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    Member AKDoug's Avatar
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    Go to a reputable shop like AMH. There should be any issue getting you skis. I know several guys that are your size that ski extensively.
    Bunny Boots and Bearcats: Utility Sled Mayhem

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    Member ChugiakAaron's Avatar
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    Default Thanks!

    Thanks for your replies! I'll be going to AMH before the snow hits.

    On a side note, I think I figured out their formula

    "(Height in inches) * 2.6" This would approx. convert height in inches to centimeters and I'm sure the end result should have been in centimeters as well.

    At any rate, I'll let someone in the know help me with selection.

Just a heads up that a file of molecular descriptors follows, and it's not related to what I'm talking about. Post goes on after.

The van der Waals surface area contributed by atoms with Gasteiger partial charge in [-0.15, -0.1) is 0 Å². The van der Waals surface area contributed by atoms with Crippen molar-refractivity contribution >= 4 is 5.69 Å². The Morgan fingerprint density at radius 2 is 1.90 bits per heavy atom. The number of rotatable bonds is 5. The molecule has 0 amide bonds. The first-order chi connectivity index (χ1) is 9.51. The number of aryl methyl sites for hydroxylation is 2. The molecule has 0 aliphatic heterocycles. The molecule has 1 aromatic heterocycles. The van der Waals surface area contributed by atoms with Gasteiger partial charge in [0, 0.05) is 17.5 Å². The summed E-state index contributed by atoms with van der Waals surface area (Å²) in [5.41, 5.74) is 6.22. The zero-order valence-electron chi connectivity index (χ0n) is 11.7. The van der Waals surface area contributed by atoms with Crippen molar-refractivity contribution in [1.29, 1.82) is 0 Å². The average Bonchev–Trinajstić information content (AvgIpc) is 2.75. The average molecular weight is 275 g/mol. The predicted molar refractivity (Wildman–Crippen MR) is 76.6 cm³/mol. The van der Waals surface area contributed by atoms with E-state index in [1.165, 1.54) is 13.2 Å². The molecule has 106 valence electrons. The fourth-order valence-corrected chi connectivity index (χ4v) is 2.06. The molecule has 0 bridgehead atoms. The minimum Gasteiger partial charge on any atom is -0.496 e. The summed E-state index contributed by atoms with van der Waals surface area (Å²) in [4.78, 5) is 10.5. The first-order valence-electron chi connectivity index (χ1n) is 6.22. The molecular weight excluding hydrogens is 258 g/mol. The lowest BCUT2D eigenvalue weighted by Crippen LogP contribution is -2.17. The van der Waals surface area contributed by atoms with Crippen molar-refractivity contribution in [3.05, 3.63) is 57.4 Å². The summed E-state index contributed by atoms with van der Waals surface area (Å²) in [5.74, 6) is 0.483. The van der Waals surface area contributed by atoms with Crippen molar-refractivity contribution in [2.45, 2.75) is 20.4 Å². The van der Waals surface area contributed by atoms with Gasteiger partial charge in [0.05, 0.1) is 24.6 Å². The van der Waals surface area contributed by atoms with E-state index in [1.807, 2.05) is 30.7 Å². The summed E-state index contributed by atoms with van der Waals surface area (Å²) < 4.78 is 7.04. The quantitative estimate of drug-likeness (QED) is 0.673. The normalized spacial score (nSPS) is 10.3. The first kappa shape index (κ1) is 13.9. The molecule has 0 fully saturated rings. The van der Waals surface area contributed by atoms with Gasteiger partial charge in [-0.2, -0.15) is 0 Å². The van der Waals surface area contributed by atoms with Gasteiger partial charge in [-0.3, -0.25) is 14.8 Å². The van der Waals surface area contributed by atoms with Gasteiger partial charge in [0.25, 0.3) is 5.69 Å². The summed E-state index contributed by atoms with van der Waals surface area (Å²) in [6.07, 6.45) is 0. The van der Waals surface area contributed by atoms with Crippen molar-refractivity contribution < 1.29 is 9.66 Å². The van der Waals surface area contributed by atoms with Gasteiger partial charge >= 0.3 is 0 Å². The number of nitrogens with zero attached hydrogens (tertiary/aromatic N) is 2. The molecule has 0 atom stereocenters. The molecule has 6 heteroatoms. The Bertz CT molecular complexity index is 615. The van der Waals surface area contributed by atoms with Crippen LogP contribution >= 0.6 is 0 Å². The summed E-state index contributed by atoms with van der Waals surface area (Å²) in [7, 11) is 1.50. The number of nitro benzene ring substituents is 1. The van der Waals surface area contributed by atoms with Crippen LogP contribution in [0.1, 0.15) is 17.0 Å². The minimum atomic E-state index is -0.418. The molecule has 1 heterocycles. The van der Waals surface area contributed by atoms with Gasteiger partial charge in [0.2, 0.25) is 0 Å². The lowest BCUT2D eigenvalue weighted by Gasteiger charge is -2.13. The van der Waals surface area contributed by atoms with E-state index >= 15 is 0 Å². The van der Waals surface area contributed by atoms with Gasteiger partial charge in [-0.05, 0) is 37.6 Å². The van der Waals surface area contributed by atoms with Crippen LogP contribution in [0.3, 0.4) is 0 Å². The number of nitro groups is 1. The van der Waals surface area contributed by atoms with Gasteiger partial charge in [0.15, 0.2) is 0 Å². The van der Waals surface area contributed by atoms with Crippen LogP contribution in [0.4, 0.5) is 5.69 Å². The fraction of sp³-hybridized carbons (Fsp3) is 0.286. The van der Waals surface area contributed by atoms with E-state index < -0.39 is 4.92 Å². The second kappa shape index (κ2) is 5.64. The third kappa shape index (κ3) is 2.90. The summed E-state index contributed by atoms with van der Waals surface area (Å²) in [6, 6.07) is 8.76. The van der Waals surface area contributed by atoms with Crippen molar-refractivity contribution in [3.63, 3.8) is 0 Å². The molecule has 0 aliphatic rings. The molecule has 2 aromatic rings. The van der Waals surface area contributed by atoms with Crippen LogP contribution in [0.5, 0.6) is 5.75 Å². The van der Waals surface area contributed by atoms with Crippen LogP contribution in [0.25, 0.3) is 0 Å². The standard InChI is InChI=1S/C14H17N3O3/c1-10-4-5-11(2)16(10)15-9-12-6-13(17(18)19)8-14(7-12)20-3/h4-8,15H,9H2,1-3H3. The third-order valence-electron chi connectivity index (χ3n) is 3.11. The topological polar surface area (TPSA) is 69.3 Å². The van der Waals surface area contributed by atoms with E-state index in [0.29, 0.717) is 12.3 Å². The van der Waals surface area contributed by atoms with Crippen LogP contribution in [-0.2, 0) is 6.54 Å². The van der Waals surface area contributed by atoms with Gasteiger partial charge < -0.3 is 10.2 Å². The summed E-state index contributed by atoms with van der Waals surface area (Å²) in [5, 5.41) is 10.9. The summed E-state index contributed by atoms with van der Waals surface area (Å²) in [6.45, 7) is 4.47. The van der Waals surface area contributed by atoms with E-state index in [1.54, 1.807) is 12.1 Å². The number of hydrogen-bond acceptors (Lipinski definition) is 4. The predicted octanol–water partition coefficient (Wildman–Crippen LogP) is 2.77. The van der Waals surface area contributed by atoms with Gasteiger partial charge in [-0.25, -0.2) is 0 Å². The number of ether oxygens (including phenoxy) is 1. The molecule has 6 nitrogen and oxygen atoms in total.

Thanks again!

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    Barney's is the XC dream store during winter. AMH and REI are good, too. All are within a block of each other so shopping is convenient. Your size will not present a problem. You'll just need to decide what discipline of XC you want to focus on. Classic, skate, boondocking, it's all good fun.

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    I second the endorsment of Barney's. I'm 6'6" and have been buying my XC equipment there since I was a kid. Nice, helpful folks....Louis
    Louis Knapp

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    Member ChugiakAaron's Avatar
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    Awesome! I'll check those out as well.

    I'll be boondocking in the forest behind my house. I figure the ease of access will make me more likely to get out and do it often, plus the seclusion will shield me from the laughter during my learning phase